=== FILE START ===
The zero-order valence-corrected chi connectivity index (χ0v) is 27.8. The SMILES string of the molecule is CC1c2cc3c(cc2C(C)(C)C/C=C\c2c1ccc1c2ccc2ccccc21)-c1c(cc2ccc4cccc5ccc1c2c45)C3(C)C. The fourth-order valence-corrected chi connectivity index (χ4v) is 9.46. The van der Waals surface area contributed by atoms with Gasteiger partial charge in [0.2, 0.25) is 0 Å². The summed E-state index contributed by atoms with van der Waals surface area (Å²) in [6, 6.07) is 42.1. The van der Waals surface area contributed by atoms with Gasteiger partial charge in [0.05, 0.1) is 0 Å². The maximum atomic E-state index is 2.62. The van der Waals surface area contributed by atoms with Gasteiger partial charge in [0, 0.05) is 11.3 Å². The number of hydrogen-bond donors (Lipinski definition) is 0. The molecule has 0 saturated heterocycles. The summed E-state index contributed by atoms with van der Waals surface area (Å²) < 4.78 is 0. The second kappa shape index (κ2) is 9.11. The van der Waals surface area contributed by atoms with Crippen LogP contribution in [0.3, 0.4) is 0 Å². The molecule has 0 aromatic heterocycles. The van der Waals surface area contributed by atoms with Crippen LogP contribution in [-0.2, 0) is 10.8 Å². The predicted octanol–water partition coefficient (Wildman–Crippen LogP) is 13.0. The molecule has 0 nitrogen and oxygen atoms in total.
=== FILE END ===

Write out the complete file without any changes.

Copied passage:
The zero-order valence-corrected chi connectivity index (χ0v) is 27.8. The SMILES string of the molecule is CC1c2cc3c(cc2C(C)(C)C/C=C\c2c1ccc1c2ccc2ccccc21)-c1c(cc2ccc4cccc5ccc1c2c45)C3(C)C. The fourth-order valence-corrected chi connectivity index (χ4v) is 9.46. The van der Waals surface area contributed by atoms with Gasteiger partial charge in [0.2, 0.25) is 0 Å². The summed E-state index contributed by atoms with van der Waals surface area (Å²) in [6, 6.07) is 42.1. The van der Waals surface area contributed by atoms with Gasteiger partial charge in [0.05, 0.1) is 0 Å². The maximum atomic E-state index is 2.62. The van der Waals surface area contributed by atoms with Gasteiger partial charge in [0, 0.05) is 11.3 Å². The number of hydrogen-bond donors (Lipinski definition) is 0. The molecule has 0 saturated heterocycles. The summed E-state index contributed by atoms with van der Waals surface area (Å²) < 4.78 is 0. The second kappa shape index (κ2) is 9.11. The van der Waals surface area contributed by atoms with Crippen LogP contribution in [0.3, 0.4) is 0 Å². The molecule has 0 aromatic heterocycles. The van der Waals surface area contributed by atoms with Crippen LogP contribution in [-0.2, 0) is 10.8 Å². The predicted octanol–water partition coefficient (Wildman–Crippen LogP) is 13.0. The molecule has 0 nitrogen and oxygen atoms in total.